The Battle For Affordable College Has Reached the USA's Most Expensive City

Despite torrential rain and stifling humidity, on Monday students from all over New York City congregated in midtown Manhattan, in front of the central administration office of the City University of New York to hold a press conference on the state of CUNY. This comes as CUNY brings on William Kelly as its new chancellor.The press conference was organized by a coalition of student and community groups that included New York Students Rising, The Free University, People Power Movement, and Student Bloc.

Rising tuition and a drop in diversity at senior colleges represent a larger shift that speaks to the restructuring of education happening across the country. Students are paying more for an education that is being watered down to allow for a mass production of degrees that are worth less in this economy.

The struggle for CUNY is significant, because it is currently one of the most affordable public colleges, but unless New York as a whole begins to struggle for it, it won't remain that way. This is why education needs to move from a student-centered issue to a more social issue. We need to understand how the struggle for education effects everyone and talk about how to make education more affordable for all.

Alyssia Osorio, a student organizer with Students for Educational Rights at City College of New York and New York Students Rising, spoke of how the fall in diversity at CUNY represents a failure of the university to hold up to its mission: "CUNY is becoming a gentrifying agent in New York City, rather than adhering to it's mission of serving the working class and uplifting the social conditions of many poor New Yorkers by providing them with access to education. We put together this press conference because we're concerned about CUNY administration's agenda to corporatize, privatize, and militarize public education."

Students also spoke out against rising tuition, the hiring of former CIA Director David Petraeus to teach a course at CUNY (who is reportedly getting paid over $150,000 to do it, much higher than the average adjunct pay of only $3,000 per course), and the Pathways Initiative, which takes away faculty control over the curriculum and puts it in the hands of administrators — a move that many faculty have vehemently opposed.

As outlined in an April 26, 2013 New York Times CUNY students’ letter to the editor, the new chancellor will assume responsibility for outgoing Chancellor Matthew Goldstein’s “abysmal legacy.” Since Chancellor Goldstein took office in 1999, university diversity has dramatically shrunk, more classes are taught by underpaid adjuncts, tuition has doubled, the suppression of peaceful dissent has become policy, and top administrators’ salaries have skyrocketed.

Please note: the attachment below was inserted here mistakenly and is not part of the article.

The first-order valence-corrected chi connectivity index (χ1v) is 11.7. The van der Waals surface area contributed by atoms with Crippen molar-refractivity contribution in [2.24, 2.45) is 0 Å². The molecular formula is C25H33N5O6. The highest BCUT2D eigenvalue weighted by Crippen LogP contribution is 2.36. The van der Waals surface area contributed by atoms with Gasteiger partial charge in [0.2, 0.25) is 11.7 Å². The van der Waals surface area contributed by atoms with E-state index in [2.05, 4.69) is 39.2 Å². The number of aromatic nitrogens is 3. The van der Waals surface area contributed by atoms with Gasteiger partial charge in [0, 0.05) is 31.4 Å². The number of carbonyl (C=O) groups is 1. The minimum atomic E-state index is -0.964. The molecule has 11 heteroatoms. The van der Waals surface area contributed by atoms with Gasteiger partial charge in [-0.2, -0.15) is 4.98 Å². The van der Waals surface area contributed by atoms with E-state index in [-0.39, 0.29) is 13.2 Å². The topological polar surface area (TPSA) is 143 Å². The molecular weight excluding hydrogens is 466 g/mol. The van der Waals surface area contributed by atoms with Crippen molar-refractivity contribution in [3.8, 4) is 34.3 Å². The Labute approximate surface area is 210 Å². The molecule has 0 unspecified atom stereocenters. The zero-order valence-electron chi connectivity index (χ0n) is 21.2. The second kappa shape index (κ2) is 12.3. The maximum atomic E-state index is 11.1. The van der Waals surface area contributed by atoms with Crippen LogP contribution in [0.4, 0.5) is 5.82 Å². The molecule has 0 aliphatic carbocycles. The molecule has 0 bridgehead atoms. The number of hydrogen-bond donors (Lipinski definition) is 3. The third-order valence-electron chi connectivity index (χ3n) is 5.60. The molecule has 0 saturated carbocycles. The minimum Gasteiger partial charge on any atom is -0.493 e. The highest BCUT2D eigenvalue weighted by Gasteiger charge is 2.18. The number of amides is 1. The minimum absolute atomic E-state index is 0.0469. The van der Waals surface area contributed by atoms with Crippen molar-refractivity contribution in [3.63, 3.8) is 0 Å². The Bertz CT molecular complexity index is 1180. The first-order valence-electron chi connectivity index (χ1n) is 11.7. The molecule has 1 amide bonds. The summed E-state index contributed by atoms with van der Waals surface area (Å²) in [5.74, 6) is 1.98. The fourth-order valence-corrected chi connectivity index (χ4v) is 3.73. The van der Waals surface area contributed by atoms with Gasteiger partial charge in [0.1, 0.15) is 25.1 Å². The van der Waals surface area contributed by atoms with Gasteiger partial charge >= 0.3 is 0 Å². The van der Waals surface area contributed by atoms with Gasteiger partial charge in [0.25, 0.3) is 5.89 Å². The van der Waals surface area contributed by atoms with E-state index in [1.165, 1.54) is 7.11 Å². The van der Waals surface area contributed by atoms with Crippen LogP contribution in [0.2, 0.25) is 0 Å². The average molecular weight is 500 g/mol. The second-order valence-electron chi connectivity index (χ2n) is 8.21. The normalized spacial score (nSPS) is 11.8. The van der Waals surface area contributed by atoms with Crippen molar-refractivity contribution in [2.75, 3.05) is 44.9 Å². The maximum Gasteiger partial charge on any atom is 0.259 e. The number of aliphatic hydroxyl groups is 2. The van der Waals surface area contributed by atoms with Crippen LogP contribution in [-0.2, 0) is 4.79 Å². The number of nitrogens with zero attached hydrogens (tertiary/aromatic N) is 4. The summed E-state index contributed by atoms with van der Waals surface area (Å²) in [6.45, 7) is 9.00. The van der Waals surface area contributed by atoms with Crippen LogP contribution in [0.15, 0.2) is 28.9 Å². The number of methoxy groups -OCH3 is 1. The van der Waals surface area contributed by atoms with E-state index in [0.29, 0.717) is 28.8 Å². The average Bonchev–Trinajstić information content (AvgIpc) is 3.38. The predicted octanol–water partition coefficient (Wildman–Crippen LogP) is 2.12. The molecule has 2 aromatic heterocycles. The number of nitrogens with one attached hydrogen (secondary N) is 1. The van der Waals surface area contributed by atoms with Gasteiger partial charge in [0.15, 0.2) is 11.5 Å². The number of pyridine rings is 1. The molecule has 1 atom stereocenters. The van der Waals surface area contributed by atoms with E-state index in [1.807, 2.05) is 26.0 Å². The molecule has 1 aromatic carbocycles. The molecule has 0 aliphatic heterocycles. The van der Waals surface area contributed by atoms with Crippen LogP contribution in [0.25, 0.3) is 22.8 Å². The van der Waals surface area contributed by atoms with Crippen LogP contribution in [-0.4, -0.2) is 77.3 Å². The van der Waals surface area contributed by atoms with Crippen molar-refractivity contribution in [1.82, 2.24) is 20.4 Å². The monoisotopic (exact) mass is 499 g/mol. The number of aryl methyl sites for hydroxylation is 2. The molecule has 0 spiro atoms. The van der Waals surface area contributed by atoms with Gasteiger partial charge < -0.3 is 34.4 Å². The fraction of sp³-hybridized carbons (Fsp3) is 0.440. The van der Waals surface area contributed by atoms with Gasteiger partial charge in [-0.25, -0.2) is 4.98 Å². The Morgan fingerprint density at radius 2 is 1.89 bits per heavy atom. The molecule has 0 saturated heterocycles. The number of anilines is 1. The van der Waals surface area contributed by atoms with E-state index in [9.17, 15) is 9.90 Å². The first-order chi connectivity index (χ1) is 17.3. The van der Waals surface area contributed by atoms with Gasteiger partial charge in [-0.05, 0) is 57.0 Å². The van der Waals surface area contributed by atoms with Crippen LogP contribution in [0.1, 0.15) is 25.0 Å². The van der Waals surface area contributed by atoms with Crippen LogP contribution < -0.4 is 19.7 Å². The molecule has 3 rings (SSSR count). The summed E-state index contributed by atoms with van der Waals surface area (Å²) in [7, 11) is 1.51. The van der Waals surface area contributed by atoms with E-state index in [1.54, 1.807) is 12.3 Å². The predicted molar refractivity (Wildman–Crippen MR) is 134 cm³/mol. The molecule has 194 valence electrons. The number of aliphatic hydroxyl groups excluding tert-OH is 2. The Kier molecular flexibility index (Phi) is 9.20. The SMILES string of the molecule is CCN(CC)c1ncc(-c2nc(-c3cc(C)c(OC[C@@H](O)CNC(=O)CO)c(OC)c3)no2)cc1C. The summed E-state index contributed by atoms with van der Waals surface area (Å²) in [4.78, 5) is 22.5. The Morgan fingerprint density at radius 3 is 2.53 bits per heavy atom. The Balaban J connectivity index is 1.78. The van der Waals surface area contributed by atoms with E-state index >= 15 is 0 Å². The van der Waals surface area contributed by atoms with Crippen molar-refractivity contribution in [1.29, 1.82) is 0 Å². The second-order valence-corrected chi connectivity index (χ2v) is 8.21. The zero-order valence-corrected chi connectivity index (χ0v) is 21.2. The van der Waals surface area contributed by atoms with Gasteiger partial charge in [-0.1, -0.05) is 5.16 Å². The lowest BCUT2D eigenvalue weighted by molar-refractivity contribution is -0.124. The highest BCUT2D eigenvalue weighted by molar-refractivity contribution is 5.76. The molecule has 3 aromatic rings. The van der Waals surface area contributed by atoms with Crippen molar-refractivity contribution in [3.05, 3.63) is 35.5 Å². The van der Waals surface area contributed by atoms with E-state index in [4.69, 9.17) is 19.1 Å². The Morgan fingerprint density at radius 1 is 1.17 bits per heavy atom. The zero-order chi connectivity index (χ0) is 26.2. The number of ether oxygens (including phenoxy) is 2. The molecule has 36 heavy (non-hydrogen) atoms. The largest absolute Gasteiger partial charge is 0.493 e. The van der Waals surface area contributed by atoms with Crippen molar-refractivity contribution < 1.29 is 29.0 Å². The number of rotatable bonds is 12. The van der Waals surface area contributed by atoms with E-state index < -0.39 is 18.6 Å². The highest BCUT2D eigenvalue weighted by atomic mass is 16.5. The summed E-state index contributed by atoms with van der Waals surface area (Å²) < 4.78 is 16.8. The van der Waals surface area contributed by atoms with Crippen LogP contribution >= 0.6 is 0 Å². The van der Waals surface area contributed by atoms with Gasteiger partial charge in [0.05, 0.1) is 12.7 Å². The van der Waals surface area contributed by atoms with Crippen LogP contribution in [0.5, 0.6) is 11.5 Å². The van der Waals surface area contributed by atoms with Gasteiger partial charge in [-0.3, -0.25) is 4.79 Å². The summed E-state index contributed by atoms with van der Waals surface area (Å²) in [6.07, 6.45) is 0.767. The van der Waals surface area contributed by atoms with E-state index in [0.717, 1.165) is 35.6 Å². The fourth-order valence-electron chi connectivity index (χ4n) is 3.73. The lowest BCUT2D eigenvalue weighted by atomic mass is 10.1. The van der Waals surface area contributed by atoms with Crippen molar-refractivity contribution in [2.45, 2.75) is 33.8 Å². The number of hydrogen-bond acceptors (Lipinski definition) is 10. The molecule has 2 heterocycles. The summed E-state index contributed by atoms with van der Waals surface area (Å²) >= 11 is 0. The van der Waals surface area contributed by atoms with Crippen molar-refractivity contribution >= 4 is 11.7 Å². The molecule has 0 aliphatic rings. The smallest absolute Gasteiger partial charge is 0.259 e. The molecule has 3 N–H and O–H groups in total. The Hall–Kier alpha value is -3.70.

This also comes at the same time as the rates on student loans have doubled despite widespread efforts to stop it by lawmakers, advocacy groups, and students. Emma Francis-Snyder, a student at Brooklyn College, notes how tuition hikes at CUNY mean students will be coming out with higher debt upon graduation: “The rise in tuition means that more and more students are going to have to take on loans, which will now take even longer for them to pay back. Meanwhile banks pay only .75% interest on their loans. It's simply unfair and we need to start supporting accessible education, not corporate banks. Students are being told to pay more while simultaneously getting less, and it’s time we got a better deal out of our education.”

It's not only students in New York speaking out in support of affordable education, but nationwide. Just recently students, after taking over the Sallie Mae shareholders meeting, met with the new CEO to discuss making higher education affordable.

Even more recently, House Bill 3472, or Pay It Forward, passed the Oregon Senate unanimously, after having passed unanimously in the House last week. This means that Oregon is one step closer to having students pay nothing to attend college, instead paying a small percentage of their income after they graduate into a fund for education. 

Whether or not this is something that other states replicate depends on whether or not everyone — not just students — begin to speak out in support of affordable education. We need to switch the conversation from how much debt we're taking on, to why it costs so much to go in the first place.